I first met John McEuen, the banjo picker for the Dirt Band, in the summer of 1980 in Aspen, Colo. While making a cross-country trip with the late Mike Denecke — audio guru and inventor of the ubiquitous timecode slate and myriad other neat devices for film audio — we stopped for a couple of days to visit the band and see a concert. Mike had spent a lot of time working at Bill McEuen's Aspen-based recording studio, home of the Aspen Recording Society, his production entity. It was during this time that I learned about some of the technical details of the original Circle recording sessions held at Woodland Sound Studios in Nashville way back in 1971. Partly for aesthetic reasons and partly due to the extremely limited recording budget, Bill and engineer Dino Lappas decided to capture the ensemble straight-to-tape. Most contemporary recordings were being tracked on 24-track 2-inch machines, loaded with overdubs and subsequently mixed to 2-track masters. Their decision to produce the Circle album this way is one of the factors that makes this recording timeless. Although it sometimes took several takes to get it exactly right, the 33 tunes are simple and elegant sonic documents full of dynamic range and acoustic richness — perfect candidates for recapturing and remastering using new high-resolution digital tools.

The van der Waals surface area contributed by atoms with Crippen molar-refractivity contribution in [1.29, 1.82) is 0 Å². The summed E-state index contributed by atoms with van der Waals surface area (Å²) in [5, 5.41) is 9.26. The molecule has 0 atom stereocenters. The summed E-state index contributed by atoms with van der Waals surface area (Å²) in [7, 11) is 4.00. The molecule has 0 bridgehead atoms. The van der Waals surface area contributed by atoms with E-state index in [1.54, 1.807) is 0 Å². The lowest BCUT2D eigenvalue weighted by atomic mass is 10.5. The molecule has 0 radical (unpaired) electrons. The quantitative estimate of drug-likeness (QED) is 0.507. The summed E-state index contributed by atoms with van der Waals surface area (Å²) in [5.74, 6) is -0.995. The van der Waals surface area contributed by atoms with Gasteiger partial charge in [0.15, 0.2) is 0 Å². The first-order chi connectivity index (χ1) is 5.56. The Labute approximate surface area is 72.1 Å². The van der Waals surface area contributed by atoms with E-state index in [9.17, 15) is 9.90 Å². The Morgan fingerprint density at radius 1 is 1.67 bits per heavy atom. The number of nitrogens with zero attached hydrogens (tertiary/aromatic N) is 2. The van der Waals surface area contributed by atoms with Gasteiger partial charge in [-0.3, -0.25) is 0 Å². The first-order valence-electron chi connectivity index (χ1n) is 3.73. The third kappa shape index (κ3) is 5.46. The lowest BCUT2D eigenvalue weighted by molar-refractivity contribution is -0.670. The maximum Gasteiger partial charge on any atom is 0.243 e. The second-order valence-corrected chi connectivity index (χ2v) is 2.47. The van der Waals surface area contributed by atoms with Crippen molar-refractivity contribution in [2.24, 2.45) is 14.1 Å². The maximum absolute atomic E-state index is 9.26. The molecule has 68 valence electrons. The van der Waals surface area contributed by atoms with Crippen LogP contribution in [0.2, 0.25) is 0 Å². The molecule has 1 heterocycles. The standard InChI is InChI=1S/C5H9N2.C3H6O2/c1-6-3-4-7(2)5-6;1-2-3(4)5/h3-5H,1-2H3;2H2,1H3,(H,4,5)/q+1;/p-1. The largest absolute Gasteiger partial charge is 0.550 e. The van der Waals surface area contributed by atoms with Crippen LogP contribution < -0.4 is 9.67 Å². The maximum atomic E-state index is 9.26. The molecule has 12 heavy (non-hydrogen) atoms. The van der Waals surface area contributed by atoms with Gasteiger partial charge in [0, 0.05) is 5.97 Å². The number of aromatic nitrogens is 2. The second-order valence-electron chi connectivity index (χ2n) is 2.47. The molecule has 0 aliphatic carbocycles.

I have been a musician and audio engineer for more than 20 years. Pacific Coast Sound Works, which I founded in 1989 with a pre-release version of Sonic Solutions' first CD pre-mastering system, became AIX Media Group in 1994. We've produced a large number of enhanced CDs for groups as divergent as the Rolling Stones, Yanni, and, most recently, 311 and the Henry Rollins Band. Equipped with some early DVD production tools, AIX entered the “authoring and compression” business back in 1996 and actually produced the very first DVD-Video titles in March of the following year. The DVD business became the fastest-growing new consumer electronics format in history by bringing Hollywood into the digital age — the days of VHS tape are numbered, thanks to the movie version of a 12cm disc.